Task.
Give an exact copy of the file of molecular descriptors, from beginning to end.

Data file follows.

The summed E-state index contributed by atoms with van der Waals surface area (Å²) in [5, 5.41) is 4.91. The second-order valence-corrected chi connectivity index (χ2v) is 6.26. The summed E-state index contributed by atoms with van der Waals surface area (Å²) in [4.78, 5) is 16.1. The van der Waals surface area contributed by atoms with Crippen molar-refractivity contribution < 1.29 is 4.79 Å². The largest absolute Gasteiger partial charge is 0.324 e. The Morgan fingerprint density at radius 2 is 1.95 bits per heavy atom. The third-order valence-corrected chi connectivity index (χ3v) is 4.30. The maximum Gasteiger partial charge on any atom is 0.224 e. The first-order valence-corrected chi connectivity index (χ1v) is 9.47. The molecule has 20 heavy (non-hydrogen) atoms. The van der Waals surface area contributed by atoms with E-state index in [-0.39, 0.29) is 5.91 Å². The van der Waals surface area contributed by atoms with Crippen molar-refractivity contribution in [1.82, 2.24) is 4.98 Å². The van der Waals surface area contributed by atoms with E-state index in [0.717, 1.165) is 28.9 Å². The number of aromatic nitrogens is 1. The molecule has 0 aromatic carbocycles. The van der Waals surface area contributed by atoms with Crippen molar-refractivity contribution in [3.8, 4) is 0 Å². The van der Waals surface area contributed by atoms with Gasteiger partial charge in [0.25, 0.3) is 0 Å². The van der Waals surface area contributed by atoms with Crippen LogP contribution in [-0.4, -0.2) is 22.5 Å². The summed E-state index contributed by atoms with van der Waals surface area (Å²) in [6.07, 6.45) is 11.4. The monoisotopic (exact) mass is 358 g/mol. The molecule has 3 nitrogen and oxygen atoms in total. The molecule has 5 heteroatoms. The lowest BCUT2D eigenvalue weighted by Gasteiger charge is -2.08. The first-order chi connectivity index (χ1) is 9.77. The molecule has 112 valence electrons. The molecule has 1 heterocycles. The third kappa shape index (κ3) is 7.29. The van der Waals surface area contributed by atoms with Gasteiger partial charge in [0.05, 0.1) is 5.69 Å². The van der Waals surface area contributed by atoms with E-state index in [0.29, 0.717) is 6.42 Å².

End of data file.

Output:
The summed E-state index contributed by atoms with van der Waals surface area (Å²) in [5, 5.41) is 4.91. The second-order valence-corrected chi connectivity index (χ2v) is 6.26. The summed E-state index contributed by atoms with van der Waals surface area (Å²) in [4.78, 5) is 16.1. The van der Waals surface area contributed by atoms with Crippen molar-refractivity contribution < 1.29 is 4.79 Å². The largest absolute Gasteiger partial charge is 0.324 e. The Morgan fingerprint density at radius 2 is 1.95 bits per heavy atom. The third-order valence-corrected chi connectivity index (χ3v) is 4.30. The maximum Gasteiger partial charge on any atom is 0.224 e. The first-order valence-corrected chi connectivity index (χ1v) is 9.47. The molecule has 20 heavy (non-hydrogen) atoms. The van der Waals surface area contributed by atoms with E-state index in [-0.39, 0.29) is 5.91 Å². The van der Waals surface area contributed by atoms with Crippen molar-refractivity contribution in [1.82, 2.24) is 4.98 Å². The van der Waals surface area contributed by atoms with E-state index in [0.717, 1.165) is 28.9 Å². The number of aromatic nitrogens is 1. The molecule has 0 aromatic carbocycles. The van der Waals surface area contributed by atoms with Crippen molar-refractivity contribution in [3.8, 4) is 0 Å². The van der Waals surface area contributed by atoms with Gasteiger partial charge in [0.25, 0.3) is 0 Å². The van der Waals surface area contributed by atoms with Crippen LogP contribution in [-0.4, -0.2) is 22.5 Å². The summed E-state index contributed by atoms with van der Waals surface area (Å²) in [6.07, 6.45) is 11.4. The monoisotopic (exact) mass is 358 g/mol. The molecule has 3 nitrogen and oxygen atoms in total. The molecule has 5 heteroatoms. The lowest BCUT2D eigenvalue weighted by Gasteiger charge is -2.08. The first-order chi connectivity index (χ1) is 9.77. The molecule has 112 valence electrons. The molecule has 1 heterocycles. The third kappa shape index (κ3) is 7.29. The van der Waals surface area contributed by atoms with Gasteiger partial charge in [0.05, 0.1) is 5.69 Å². The van der Waals surface area contributed by atoms with E-state index in [0.29, 0.717) is 6.42 Å².